Relapse is a topic that we don’t like to talk about. It’s the thing that happens when you try to change your life and then go back to your old ways.
When someone is in recovery, relapse is something that can happen at any time—even after years of being sober. But what exactly is relapse? How does it happen? And how can you guard against it?
This article will explore these questions and more so that you can get a better handle on what relapse means and how it affects people trying to make positive changes in their lives.
Relapse is defined as the return to the use of a substance after an attempt at abstinence.
Relapse is defined as the return to the use of a substance after an attempt at abstinence. Relapse is a common part of recovery, and it’s important to understand the reasons for relapse. Some common reasons include:
- Negative emotions like anger, depression, and anxiety
- Being around people who use
To help guard against reaching the final stage of relapse, physical use, try and adhere to the following 5 Rules of Recovery.
- Change your life
One of the biggest mistakes those entering recovery make is thinking it’s only about not drinking or not using drugs. Recovery is about restructuring your life, otherwise, everything that caused you to turn to drugs or alcohol before will eventually lead you down that path again. Get help with changing your life and battling those triggers at a NYC drug rehab.
The following are some examples of where you make a change:
- Find a new hobby or passion project to focus on. If you have nothing else going on in your life except for work and drinking or doing drugs, that leaves little else for your mind to do other than think about drinking or doing drugs and the stresses of work.
- Change the negative thinking patterns
- Avoid the people, places, and things that were associated with your use
- Make sure to incorporate the five rules of recovery.
Be completely Honest
Be honest with yourself. It’s hard to know what your triggers are if you’re not being totally honest with yourself about your addiction and how it affects your life, so start there. Is there something happening in your personal life or at work that could be adding stress to an already stressful situation?
Be honest with others. If you know someone who has also struggled with addiction, they may be able to give insight into what triggered their relapse or at least remind you of what not to do when dealing with it.
Be honest with your doctors and therapists. They can help guide both the recovery process itself as well as how much risk each patient poses based on their history and current treatment plan
Ask for Help
If you feel like you are in danger of relapsing, ask for help. There are many different people and places that can be a good source of support for you:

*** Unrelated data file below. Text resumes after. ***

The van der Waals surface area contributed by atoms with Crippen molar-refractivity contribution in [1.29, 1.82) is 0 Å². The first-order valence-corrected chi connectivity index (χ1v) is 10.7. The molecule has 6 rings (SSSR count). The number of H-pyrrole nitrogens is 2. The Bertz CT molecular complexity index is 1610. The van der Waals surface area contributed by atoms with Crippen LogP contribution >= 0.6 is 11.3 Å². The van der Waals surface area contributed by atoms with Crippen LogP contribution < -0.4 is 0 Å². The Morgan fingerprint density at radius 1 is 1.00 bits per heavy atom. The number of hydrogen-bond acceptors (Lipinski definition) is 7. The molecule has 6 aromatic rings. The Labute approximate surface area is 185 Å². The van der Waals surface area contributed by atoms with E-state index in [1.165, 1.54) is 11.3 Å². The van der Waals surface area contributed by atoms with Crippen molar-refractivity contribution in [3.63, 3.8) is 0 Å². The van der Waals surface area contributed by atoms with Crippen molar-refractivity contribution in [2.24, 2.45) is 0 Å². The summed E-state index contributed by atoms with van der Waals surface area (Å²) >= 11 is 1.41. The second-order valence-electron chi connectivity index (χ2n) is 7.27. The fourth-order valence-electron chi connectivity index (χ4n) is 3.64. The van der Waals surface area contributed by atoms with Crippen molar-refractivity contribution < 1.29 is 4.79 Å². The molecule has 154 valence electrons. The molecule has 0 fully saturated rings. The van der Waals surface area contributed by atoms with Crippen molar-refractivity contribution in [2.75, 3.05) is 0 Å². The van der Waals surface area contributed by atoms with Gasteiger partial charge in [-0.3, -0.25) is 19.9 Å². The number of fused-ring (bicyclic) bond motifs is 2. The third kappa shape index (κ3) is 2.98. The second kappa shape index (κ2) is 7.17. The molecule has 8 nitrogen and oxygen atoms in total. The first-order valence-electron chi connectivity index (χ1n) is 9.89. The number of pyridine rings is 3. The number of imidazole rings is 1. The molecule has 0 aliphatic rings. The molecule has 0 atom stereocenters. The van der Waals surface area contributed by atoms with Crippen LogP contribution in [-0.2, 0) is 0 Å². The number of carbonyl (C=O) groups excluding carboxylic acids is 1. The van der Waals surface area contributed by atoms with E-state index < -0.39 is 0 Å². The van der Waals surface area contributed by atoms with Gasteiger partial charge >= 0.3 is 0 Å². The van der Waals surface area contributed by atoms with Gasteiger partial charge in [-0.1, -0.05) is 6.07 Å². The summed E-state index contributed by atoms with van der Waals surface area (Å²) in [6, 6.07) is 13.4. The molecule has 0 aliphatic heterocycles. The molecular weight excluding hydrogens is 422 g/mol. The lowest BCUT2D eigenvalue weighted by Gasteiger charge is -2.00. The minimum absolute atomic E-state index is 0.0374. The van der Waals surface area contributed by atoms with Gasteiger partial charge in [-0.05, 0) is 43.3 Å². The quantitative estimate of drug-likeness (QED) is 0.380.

- Friends and family: A close friend or family member can be there for advice when it comes to choosing healthy foods, keeping busy during recovery, and going through withdrawal symptoms. They could also help you stay sober by keeping their eyes on your behavior when they’re around so they can remind you if something isn’t normal.
- Professional: A therapist or counselor may be the best person to speak with if it’s been a while since your last treatment session because they’ll know what steps should be taken next based on what has happened so far in recovery from substance abuse disorders such as alcohol use disorder (AUD).
- Twelve Step groups such as Narcotics Anonymous/Narcotics Anonymous Family Groups International; SMART Recovery; Rational Recovery Systems; LifeRing Secular Recovery Groups/LifeRing Secular Recovery International; Women for Sobriety Support Groups International; Al Anon Family Group Headquarters Inc.; Alateen Alcoholism Help for Teens – Children of Alcoholics Association International
- Let a Rehab Center teach you the 10 Clinical Relapse Prevention Strategies
There are a variety of ways that you can practice self-care. Proper self-care is important, you can see that in the reasons why most people end up turning to drugs or alcohol. They use them to escape the negative feelings that life is throwing at them, to help them relax, or to reward themselves (trigger the reward centers of the brain).
There are much healthier alternatives to achieve all those things with self-care.
The first step is to recognize the importance of it in your life, which means understanding that you need to take care of yourself just as much as someone else does. Self-care does not mean selfishness; rather, it’s about setting aside time for things that make you feel good, such as reading a book or listening to music.
Self-care might also involve making healthful food choices and getting enough sleep each night so you can feel energized the next day.
Self-care can also include activities such as exercising at least three times per week or meditating daily (more on these below). It could mean spending more time with loved ones who support and love you unconditionally—and making sure those people know how much they mean to you!
Don’t Bend the Rules
People that ask for help from professionals and then ignore their advice are insisting on doing recovery their way. The rules are designed to turn denied users into non-users.
All people that enter early recovery are denied users, those that have not or cannot acknowledge the full extent of their addiction. The goal of the professionals is to set up rules that will help them move on to becoming non-users, or those that acknowledge their addiction and have decided that the use of drugs or alcohol is no longer fun and is damaging.
It’s important for people who are in recovery to understand that relapse is not something that can be avoided fully avoided. Relapse happens in at least one stage.
The best way to prevent relapses is by taking steps towards changing your life, staying honest with yourself and others, asking for help, and practicing self-care.